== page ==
MS (in progress), Clinical Research—University of Pittsburgh

PhD, Communications and Information Sciences—University of Hawaii

MS, Computer Science—Columbia University

BS, Computer Science—Johns Hopkins University



3. Dr. Elizabeth M. Felter, PhD,(PhD is in behavioral and community health sciences)

Assistant Professor, Behavioral and Community Health Sciences


6122 Public Health 
Primary Phone: 412-383-9629
Fax: 412-624-5510


Elizabeth Felter joined the faculty as assistant professor in 2010. She has been a Certified Health Education Specialist (CHES) since 2001 and leads the department's health communication/health risk communication curriculum. Her teaching portfolio has expanded to include development of infographics, preparation of public service announcements, and use of video for public health communication. Her classes, which include Overview of Health Communications, Risk Communication, Doctoral Seminar in Health Communications, and Worksite Health Promotion, involve interaction with community organizations and agencies throughout the county. Dr. Felter's research and practice-based work is focused mainly in the area of health education/ communications and worksite health promotion. She has worked on a number of research projects, including StairWELL to Better Health and the Garden Market Project at the Centers for Disease Control and Prevention, and assessments of worksite wellness committee function at PPG Industries. She also has provided research support for the Allegheny County Department of Health's Maternal and Child Health Division and health communications support to many local human service organizations. 

Dr. Felter is coauthoring a study guide for the CHES exam, slated for publication in 2018, and her scholarly efforts in health communication have appeared in key papers published in the Journal of Occupational and Environmental Medicine. She codirects the department's practicum program, serves as chair of the Professional Preparation and Practice committee for the Pennsylvania branch of Society for Public Health Education, organizes media efforts for the department, is a sought-after advisor, and serves on more than 10 MPH thesis and essay committees per year.

She earned her PhD in behavioral and community health sciences in 2009 at Pitt Public Health. 


2011 | Master Certified Health Education Specialist (MCHES) | National Commission for Health Education Credentialing, Inc. (Inaugural class)
2009 | University of Pittsburgh, Pittsburgh, PA | Doctor of Public Health
2002 | Certified health Education Specialist (CHES) | National Commission for Health Education Credentialing, Inc.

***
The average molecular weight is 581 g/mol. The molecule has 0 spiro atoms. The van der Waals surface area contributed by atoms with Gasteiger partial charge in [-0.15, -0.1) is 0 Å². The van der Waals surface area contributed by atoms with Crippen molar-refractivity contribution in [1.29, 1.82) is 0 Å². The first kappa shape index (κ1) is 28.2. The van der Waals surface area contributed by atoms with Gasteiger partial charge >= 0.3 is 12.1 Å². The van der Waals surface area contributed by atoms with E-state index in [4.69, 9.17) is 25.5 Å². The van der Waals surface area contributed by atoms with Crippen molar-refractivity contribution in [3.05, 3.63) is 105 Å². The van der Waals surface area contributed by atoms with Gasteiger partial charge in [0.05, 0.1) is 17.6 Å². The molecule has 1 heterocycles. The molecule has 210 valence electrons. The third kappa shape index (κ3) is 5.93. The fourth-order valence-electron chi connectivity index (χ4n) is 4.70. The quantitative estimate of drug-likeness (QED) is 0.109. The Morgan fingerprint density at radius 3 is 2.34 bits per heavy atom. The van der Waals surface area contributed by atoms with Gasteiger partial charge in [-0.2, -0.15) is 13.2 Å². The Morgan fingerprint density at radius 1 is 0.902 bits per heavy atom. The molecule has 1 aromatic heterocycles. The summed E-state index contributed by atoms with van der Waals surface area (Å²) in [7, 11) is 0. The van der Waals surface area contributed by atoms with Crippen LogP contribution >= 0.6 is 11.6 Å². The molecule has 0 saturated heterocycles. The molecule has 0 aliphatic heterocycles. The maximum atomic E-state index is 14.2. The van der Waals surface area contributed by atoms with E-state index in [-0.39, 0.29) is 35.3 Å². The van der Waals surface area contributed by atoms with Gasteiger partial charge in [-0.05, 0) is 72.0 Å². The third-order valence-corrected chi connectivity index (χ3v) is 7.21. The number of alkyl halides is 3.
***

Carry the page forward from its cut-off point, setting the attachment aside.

2001 | University of Georgia, Athens, GA | Master of Arts (Health Promotion and Behavior)
1997 | The College of Wooster, Wooster, OH | ?/i>




4. Beth Hoffman, BSc,Research Assistant

Beth Hoffman

Beth Hoffman joined MTH in 2014. After graduating from Brown University magna cum laude in 2007 with a BSc in Human Biology, Beth completed her first year of medical school at the Perelman School of Medicine at the University of Pennsylvania before deciding to switch her career focus to public health and health communication. She is currently a Master of Public Health student in the Department of Behavioral and Community Health Sciences at the Graduate School of Public Health at the University of Pittsburgh. Her research interests include the portrayal of health topics in television programs, the influence of media on mental health, and the spread of health information (and misinformation) on social media.


MPH (in progress), Behavioral and Community Health Sciences — University of Pittsburgh Graduate School of Public Health

Preclinical courses for medical degree (ie only completed one year of med school) University of Pennsylvania

BSc, Human Biology, Magna Cum Laude — Brown University


5. Ariel Shensa,BA, (Psychology), MA (Research Methodology)

Statistician and Data Manager

Ariel Shensa

Ariel has been with the Center for Research on Media, Technology and Health since 2010. She has a background in Psychology, Quantitative Research Methods, and is currently pursuing a PhD in Clinical and Translational Science. Her current research focuses on social media-derived support, classification of problematic social media use patterns, and developing longitudinal models of social media use and mental health outcomes among young adults.


PhD (in progress), Clinical & Translational Science—University of Pittsburgh

MA, Research Methodology—University of Pittsburgh

BA, Psychology—Chatham University



6. Daria Williams– Student, University of Pittsburgh



7. Chad Hermann,Kids Plus Pediatrics Communications Director and Videographer